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Can Finagle’s laws of information help highlight areas where evaluations can potentially fail?

‘These laws of information are among the many paradoxical theories of resistentialism which posit that things are against us‘.

This article by KIT Royal Tropical Institute and ITAD published in the BMJ Global Health journal provides useful insights on how these laws of information can help generate useful information for decision-makers while conducting complex evaluations

It highlights the difficulties funders, implementors and evaluators face when evaluating a programme, and it provides important recommendations on how to effectively evaluate complex interventions, based on Finagle’s laws of information.

Drawing on their experience

In 2019, Itad and KIT were commissioned by the Bill & Melinda Gates Foundation to evaluate GRID3‘s, ‘Geo-Referenced Infrastructure and Demographic Data for Development’, use and impact between 2012 and 2019. The programme was implemented in Nigeria’s northern states to support polio and measles immunisation campaigns.

These recommendations are based on the difficulties the evaluators faced while evaluating this innovative programme providing demographic and geographical information to support the delivery of health services.

According to co-author Callum Taylor of Itad, “The GRID3 programme presented a series of interesting challenges to us as evaluators. We are pleased to have turned those challenges into lessons for supporting evidence-informed decision-making through evaluations of complex systems.”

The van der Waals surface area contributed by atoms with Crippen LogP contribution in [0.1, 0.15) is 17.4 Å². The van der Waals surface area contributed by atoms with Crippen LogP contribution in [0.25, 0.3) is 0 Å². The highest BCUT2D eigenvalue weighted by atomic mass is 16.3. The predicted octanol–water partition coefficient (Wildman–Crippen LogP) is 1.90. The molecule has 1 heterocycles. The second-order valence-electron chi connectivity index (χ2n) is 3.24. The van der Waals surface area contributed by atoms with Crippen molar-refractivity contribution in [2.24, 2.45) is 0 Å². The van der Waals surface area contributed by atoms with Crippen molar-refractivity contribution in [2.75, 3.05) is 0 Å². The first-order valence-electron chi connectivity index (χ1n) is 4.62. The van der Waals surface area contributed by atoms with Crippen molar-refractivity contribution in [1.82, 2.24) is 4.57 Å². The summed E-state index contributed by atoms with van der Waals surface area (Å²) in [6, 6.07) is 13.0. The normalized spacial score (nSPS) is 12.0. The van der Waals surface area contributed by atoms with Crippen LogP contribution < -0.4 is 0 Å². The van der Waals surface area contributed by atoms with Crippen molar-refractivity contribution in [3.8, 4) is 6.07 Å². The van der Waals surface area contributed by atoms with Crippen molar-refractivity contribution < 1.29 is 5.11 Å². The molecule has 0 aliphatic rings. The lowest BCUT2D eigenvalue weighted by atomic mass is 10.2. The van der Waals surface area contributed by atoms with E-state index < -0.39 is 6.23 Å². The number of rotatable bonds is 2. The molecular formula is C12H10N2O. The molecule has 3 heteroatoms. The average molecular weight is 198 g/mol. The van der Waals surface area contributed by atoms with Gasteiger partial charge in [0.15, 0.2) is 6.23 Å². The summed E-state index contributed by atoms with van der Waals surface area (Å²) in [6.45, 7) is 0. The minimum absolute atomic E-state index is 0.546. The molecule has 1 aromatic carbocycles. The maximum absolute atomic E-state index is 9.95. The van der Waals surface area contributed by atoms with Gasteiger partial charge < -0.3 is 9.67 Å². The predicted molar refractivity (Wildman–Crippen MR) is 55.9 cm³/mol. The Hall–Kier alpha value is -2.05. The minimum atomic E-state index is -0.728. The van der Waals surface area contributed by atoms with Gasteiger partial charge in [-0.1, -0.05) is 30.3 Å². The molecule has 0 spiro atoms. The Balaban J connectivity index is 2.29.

The authors recommend that: 

  1. Funders engage evaluators before the start of an evaluation to enable evaluators to influence study design and data collection; 
  2. Evaluators interact with funders to understand their information needs, manage expectations regarding the scope of evaluations, and disentangle between impact and process questions; 
  3. Implementers and funders use theories of change to make the intervention’s assumptions explicit and to develop monitoring systems that inform on operational processes (not only fiduciary risk); and 
  4. Funders and evaluators work together to develop evaluation plans that incorporate a spectrum of studies from smaller-scale experimental studies to larger-scale observational studies. 

“Evaluating elaborate interventions is a complex endeavour by definition. By reflecting candidly on our difficulties, we hope we can help funders, evaluators, and implementers to work together to maximise the usefulness of their evaluations,” says Sandra Alba, co-author and senior advisor at KIT.

You can find a summary by ITAD here.